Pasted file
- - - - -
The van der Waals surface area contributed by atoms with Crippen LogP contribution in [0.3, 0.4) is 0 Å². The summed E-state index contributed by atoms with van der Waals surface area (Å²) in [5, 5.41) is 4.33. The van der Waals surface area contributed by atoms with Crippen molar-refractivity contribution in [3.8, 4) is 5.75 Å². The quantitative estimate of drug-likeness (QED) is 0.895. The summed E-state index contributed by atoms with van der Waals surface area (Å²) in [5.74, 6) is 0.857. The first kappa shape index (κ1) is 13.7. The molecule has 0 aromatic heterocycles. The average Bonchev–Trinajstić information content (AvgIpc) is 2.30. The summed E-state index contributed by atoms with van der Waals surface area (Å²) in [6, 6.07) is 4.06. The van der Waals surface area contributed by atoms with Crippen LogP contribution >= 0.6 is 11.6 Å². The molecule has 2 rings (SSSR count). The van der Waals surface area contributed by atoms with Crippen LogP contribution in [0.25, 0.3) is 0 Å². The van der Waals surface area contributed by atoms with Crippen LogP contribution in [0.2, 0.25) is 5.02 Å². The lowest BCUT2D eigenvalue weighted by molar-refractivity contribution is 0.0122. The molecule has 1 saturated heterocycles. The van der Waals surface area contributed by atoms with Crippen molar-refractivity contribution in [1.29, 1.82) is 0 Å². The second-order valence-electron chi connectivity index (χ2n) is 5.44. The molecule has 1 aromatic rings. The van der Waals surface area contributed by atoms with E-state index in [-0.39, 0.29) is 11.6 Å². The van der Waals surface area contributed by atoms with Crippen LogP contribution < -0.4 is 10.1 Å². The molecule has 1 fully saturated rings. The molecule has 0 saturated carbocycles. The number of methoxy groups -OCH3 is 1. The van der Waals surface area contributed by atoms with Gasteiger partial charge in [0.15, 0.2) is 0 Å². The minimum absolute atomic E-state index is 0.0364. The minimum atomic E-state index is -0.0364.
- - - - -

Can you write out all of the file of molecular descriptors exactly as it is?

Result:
The van der Waals surface area contributed by atoms with Crippen LogP contribution in [0.3, 0.4) is 0 Å². The summed E-state index contributed by atoms with van der Waals surface area (Å²) in [5, 5.41) is 4.33. The van der Waals surface area contributed by atoms with Crippen molar-refractivity contribution in [3.8, 4) is 5.75 Å². The quantitative estimate of drug-likeness (QED) is 0.895. The summed E-state index contributed by atoms with van der Waals surface area (Å²) in [5.74, 6) is 0.857. The first kappa shape index (κ1) is 13.7. The molecule has 0 aromatic heterocycles. The average Bonchev–Trinajstić information content (AvgIpc) is 2.30. The summed E-state index contributed by atoms with van der Waals surface area (Å²) in [6, 6.07) is 4.06. The van der Waals surface area contributed by atoms with Crippen LogP contribution >= 0.6 is 11.6 Å². The molecule has 2 rings (SSSR count). The van der Waals surface area contributed by atoms with Crippen LogP contribution in [0.25, 0.3) is 0 Å². The van der Waals surface area contributed by atoms with Crippen LogP contribution in [0.2, 0.25) is 5.02 Å². The lowest BCUT2D eigenvalue weighted by molar-refractivity contribution is 0.0122. The molecule has 1 saturated heterocycles. The van der Waals surface area contributed by atoms with Crippen molar-refractivity contribution in [1.29, 1.82) is 0 Å². The second-order valence-electron chi connectivity index (χ2n) is 5.44. The molecule has 1 aromatic rings. The van der Waals surface area contributed by atoms with E-state index in [-0.39, 0.29) is 11.6 Å². The van der Waals surface area contributed by atoms with Crippen LogP contribution < -0.4 is 10.1 Å². The molecule has 1 fully saturated rings. The molecule has 0 saturated carbocycles. The number of methoxy groups -OCH3 is 1. The van der Waals surface area contributed by atoms with Gasteiger partial charge in [0.15, 0.2) is 0 Å². The minimum absolute atomic E-state index is 0.0364. The minimum atomic E-state index is -0.0364.